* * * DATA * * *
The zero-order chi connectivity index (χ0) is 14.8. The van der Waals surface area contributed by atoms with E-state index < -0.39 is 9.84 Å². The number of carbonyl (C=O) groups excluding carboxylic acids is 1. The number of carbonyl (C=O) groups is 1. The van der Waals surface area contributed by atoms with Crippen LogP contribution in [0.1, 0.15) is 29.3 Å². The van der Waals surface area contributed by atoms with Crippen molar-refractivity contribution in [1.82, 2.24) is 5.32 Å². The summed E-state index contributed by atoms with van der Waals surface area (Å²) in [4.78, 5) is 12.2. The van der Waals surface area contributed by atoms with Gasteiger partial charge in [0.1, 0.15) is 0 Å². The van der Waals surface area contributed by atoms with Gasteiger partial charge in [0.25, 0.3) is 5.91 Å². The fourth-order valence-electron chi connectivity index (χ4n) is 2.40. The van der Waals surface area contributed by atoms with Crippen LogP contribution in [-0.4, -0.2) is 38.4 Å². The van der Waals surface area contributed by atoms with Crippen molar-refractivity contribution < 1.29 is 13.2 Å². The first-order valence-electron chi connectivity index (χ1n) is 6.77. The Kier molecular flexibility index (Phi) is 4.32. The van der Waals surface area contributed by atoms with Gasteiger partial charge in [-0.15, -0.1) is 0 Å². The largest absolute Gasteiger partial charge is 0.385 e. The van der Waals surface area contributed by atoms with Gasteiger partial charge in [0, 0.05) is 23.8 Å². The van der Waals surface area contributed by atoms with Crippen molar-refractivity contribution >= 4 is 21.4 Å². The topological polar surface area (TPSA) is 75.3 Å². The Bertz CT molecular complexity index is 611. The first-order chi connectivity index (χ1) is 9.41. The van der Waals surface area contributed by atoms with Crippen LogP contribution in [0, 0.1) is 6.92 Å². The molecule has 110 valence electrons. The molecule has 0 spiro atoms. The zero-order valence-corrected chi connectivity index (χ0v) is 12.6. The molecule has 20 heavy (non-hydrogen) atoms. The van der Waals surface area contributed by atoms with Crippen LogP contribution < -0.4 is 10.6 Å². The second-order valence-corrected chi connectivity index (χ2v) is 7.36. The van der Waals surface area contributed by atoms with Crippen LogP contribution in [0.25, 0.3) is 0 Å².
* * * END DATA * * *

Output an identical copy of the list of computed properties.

The zero-order chi connectivity index (χ0) is 14.8. The van der Waals surface area contributed by atoms with E-state index < -0.39 is 9.84 Å². The number of carbonyl (C=O) groups excluding carboxylic acids is 1. The number of carbonyl (C=O) groups is 1. The van der Waals surface area contributed by atoms with Crippen LogP contribution in [0.1, 0.15) is 29.3 Å². The van der Waals surface area contributed by atoms with Crippen molar-refractivity contribution in [1.82, 2.24) is 5.32 Å². The summed E-state index contributed by atoms with van der Waals surface area (Å²) in [4.78, 5) is 12.2. The van der Waals surface area contributed by atoms with Gasteiger partial charge in [0.1, 0.15) is 0 Å². The van der Waals surface area contributed by atoms with Gasteiger partial charge in [0.25, 0.3) is 5.91 Å². The fourth-order valence-electron chi connectivity index (χ4n) is 2.40. The van der Waals surface area contributed by atoms with Crippen LogP contribution in [-0.4, -0.2) is 38.4 Å². The van der Waals surface area contributed by atoms with Crippen molar-refractivity contribution < 1.29 is 13.2 Å². The first-order valence-electron chi connectivity index (χ1n) is 6.77. The Kier molecular flexibility index (Phi) is 4.32. The van der Waals surface area contributed by atoms with Gasteiger partial charge in [-0.15, -0.1) is 0 Å². The largest absolute Gasteiger partial charge is 0.385 e. The van der Waals surface area contributed by atoms with Gasteiger partial charge in [0, 0.05) is 23.8 Å². The van der Waals surface area contributed by atoms with Crippen molar-refractivity contribution >= 4 is 21.4 Å². The topological polar surface area (TPSA) is 75.3 Å². The Bertz CT molecular complexity index is 611. The first-order chi connectivity index (χ1) is 9.41. The van der Waals surface area contributed by atoms with Crippen LogP contribution in [0, 0.1) is 6.92 Å². The molecule has 110 valence electrons. The molecule has 0 spiro atoms. The zero-order valence-corrected chi connectivity index (χ0v) is 12.6. The molecule has 20 heavy (non-hydrogen) atoms. The van der Waals surface area contributed by atoms with Crippen LogP contribution < -0.4 is 10.6 Å². The second-order valence-corrected chi connectivity index (χ2v) is 7.36. The van der Waals surface area contributed by atoms with Crippen LogP contribution in [0.25, 0.3) is 0 Å².